Mekong River

At an indicator in Chiang Saen in northern Thailand, water levels have never been so low before.

Overall, during the 28-year period that they studied this indicator, Mr. Basist and his colleague calculated that dams in China had retained more than 410 feet of river height.

While addressing regional foreign ministers in February, Wang, China's foreign minister, argued that China was also suffering. He suggested that the Chinese leadership was being magnanimous in sending water downstream, especially at a time when Beijing was facing a serious outbreak of coronavirus.

"Although China has also been affected by drought and a severe shortage of rainfall in the upper reaches, it has overcome several difficulties in increasing water discharge," he said.

Mr. Basist disputed this take.

"You look at our mapping, and it's bright blue with plenty of water in China and bright red due to the extreme lack of water in Thailand and Cambodia," he said. "China can regulate the flow of this river through dams, and that appears to be exactly what it is doing."

In addition to the downstream pain, there were sudden releases of water from China, which often came without warning and drowned crops that had been planted near banks due to drought.

"China's release of water is political," said Chainarong of Mahasarakham University. "It is made to be them doing a favor. They create harm, but ask for gratitude."

While the Mekong is a lifesaver for residents of downstream nations, the river rushes through narrow gorges in China, making it impractical for economic activity other than hydropower. At the beginning of this century, the Chinese government, whose leadership at the time was dominated by engineers, began to accelerate plans to dam the Lancang, as the Mekong is known in China.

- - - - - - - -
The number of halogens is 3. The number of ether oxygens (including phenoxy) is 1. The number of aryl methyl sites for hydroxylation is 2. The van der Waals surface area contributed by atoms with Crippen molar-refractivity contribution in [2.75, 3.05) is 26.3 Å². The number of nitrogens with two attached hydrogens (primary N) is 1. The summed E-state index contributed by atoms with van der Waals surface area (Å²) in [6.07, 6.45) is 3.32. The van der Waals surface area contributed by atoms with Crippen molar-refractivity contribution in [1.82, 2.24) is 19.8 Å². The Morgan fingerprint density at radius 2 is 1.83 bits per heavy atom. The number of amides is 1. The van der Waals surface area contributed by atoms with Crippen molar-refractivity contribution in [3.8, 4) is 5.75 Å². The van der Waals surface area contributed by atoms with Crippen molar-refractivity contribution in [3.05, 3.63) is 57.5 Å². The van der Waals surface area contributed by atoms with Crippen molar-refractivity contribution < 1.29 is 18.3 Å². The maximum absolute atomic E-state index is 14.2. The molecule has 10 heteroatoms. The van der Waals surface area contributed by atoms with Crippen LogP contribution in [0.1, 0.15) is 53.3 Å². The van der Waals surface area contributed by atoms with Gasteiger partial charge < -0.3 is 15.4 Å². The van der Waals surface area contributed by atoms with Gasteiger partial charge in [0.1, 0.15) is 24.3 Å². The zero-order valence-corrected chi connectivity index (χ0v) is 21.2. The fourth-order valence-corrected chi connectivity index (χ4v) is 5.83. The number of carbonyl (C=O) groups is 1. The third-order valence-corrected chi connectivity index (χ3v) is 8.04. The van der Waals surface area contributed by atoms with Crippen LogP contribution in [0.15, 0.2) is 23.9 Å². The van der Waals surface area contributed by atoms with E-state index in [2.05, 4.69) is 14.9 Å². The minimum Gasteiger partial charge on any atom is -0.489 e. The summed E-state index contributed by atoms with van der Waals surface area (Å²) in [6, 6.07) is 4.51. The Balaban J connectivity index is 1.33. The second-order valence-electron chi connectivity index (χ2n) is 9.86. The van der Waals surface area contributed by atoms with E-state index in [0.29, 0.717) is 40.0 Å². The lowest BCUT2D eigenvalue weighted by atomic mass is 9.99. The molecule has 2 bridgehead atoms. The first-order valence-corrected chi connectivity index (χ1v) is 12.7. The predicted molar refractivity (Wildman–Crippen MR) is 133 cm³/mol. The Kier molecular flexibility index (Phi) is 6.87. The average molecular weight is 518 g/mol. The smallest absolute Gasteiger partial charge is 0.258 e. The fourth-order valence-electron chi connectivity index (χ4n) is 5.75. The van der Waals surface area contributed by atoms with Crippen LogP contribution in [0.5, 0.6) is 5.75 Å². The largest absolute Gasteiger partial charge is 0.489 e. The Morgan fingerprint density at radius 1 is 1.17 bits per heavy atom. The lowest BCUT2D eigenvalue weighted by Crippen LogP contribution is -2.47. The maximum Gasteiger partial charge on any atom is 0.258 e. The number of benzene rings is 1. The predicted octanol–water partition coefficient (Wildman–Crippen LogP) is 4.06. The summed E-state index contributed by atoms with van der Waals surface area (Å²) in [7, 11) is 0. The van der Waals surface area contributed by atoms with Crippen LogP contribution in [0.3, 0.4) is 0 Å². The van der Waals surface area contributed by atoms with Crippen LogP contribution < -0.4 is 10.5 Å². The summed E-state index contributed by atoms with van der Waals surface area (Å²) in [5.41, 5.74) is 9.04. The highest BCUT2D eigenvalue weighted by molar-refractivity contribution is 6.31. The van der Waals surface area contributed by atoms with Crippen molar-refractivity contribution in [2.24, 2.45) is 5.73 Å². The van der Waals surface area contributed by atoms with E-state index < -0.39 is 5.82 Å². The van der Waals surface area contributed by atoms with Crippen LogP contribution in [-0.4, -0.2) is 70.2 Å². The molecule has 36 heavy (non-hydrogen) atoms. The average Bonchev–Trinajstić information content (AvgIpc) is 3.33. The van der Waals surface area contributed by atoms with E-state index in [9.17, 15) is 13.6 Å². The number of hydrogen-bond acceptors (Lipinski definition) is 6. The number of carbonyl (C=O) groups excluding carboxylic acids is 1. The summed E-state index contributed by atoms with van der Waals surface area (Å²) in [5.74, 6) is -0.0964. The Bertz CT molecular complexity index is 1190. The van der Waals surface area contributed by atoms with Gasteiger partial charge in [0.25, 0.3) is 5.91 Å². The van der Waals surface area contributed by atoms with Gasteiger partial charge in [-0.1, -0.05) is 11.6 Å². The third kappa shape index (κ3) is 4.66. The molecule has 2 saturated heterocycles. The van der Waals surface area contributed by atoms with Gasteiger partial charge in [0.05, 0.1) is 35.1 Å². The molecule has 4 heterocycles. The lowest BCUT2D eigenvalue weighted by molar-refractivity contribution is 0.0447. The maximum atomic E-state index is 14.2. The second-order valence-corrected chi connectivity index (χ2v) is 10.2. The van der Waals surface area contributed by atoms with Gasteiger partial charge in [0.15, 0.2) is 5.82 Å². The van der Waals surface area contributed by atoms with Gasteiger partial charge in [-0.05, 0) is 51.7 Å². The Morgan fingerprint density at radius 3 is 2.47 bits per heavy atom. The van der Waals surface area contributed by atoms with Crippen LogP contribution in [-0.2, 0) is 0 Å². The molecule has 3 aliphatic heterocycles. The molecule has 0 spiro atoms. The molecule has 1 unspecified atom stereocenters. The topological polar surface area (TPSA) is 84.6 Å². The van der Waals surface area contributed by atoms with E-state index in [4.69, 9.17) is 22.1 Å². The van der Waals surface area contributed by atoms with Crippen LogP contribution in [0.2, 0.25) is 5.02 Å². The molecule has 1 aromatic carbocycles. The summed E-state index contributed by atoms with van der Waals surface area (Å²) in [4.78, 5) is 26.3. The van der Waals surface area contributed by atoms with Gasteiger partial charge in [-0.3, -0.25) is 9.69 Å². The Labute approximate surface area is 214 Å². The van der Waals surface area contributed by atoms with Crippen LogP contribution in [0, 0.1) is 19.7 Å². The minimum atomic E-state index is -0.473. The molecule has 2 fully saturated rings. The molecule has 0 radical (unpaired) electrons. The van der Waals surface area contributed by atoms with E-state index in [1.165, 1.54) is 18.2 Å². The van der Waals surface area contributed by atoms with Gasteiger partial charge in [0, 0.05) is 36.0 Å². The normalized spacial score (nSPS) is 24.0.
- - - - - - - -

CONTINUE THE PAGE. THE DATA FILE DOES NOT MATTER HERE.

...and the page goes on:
Today, the Chinese section of the river in the southwest of the nation is marked by 11 main dams, which produce much more energy than the region needs. Other large rivers that start in the icy reaches of the Tibetan plateau, such as the Brahmaputra, a river sacred to Hindus in India, was also dammed in China.

Existing excess energy was one of the reasons why Chinese environmentalists managed to persuade the government to set aside plans to dam another river in the region, the Nu, which becomes the Salween when it enters Myanmar.

However, even when Beijing started boosting its hydroelectric power in the Mekong, it refused to join Thailand, Cambodia, Vietnam and Laos in a regional group dedicated to the health of the river. In a survey commissioned by the group, the Mekong River Commission, scientists warned that a dam boom in the Mekong could rob the river of 97 percent of the sediment that flows to its mouth in Vietnam.

"The river will be dead," said Niwat Roykaew, a community organizer and conservationist in northern Thailand.

Instead, Beijing created its own Lancang-Mekong cooperation initiative and financed a luxurious building for the group in Cambodia, where Prime Minister Hun Sen has firmly brought the country into Beijing's orbit. Critics accuse the Beijing-funded initiative of being less of a mechanism to protect the river and more of a spokesman for China's campaign on the Mekong.

Even Mr. Hun Sen, the oldest autocrat in Asia, appears to have been rocked by the devastating lack of water in the Mekong, which accelerated last July. The energy ministry announced last month that Cambodia was suspending plans for dams on the Mekong, which would have been mainly financed by China.

Meanwhile, China's water reserves increased as the dam's reservoirs filled with the glacial melt that has fed the Mekong for millennia.

"Glaciers are bank water accounts, but with climate change they are melting fast," said Basist. "The Chinese are building safe deposit boxes in the upper Mekong because they know that the bank account will eventually run out and they want to keep it in reserve."

Muktita Suhartono contributed reports.

[ By The New York Times ]